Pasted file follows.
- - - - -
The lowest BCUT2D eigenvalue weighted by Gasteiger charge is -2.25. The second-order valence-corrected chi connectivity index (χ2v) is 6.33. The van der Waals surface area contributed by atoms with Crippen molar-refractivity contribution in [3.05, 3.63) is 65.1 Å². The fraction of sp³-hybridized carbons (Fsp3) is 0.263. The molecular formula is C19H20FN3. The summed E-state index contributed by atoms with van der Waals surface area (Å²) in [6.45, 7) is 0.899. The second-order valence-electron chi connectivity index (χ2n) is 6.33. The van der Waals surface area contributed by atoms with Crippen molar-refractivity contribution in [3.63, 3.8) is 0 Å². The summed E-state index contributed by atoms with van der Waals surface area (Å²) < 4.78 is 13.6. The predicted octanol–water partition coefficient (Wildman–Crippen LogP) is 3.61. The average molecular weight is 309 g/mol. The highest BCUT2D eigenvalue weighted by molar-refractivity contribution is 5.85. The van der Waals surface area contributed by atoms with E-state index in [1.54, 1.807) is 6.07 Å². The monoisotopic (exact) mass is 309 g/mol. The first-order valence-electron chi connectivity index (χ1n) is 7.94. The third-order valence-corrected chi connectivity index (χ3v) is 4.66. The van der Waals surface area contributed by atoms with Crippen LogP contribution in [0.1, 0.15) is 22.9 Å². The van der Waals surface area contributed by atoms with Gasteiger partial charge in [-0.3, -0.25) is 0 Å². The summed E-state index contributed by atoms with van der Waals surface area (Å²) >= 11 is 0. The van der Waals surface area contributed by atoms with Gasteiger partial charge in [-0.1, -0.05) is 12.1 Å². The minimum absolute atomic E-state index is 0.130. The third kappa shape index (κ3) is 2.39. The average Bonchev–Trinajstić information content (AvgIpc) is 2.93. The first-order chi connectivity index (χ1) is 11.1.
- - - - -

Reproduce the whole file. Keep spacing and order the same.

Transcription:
The lowest BCUT2D eigenvalue weighted by Gasteiger charge is -2.25. The second-order valence-corrected chi connectivity index (χ2v) is 6.33. The van der Waals surface area contributed by atoms with Crippen molar-refractivity contribution in [3.05, 3.63) is 65.1 Å². The fraction of sp³-hybridized carbons (Fsp3) is 0.263. The molecular formula is C19H20FN3. The summed E-state index contributed by atoms with van der Waals surface area (Å²) in [6.45, 7) is 0.899. The second-order valence-electron chi connectivity index (χ2n) is 6.33. The van der Waals surface area contributed by atoms with Crippen molar-refractivity contribution in [3.63, 3.8) is 0 Å². The summed E-state index contributed by atoms with van der Waals surface area (Å²) < 4.78 is 13.6. The predicted octanol–water partition coefficient (Wildman–Crippen LogP) is 3.61. The average molecular weight is 309 g/mol. The highest BCUT2D eigenvalue weighted by molar-refractivity contribution is 5.85. The van der Waals surface area contributed by atoms with E-state index in [1.54, 1.807) is 6.07 Å². The monoisotopic (exact) mass is 309 g/mol. The first-order valence-electron chi connectivity index (χ1n) is 7.94. The third-order valence-corrected chi connectivity index (χ3v) is 4.66. The van der Waals surface area contributed by atoms with Crippen LogP contribution in [0.1, 0.15) is 22.9 Å². The van der Waals surface area contributed by atoms with Gasteiger partial charge in [-0.3, -0.25) is 0 Å². The summed E-state index contributed by atoms with van der Waals surface area (Å²) >= 11 is 0. The van der Waals surface area contributed by atoms with Gasteiger partial charge in [-0.1, -0.05) is 12.1 Å². The minimum absolute atomic E-state index is 0.130. The third kappa shape index (κ3) is 2.39. The average Bonchev–Trinajstić information content (AvgIpc) is 2.93. The first-order chi connectivity index (χ1) is 11.1.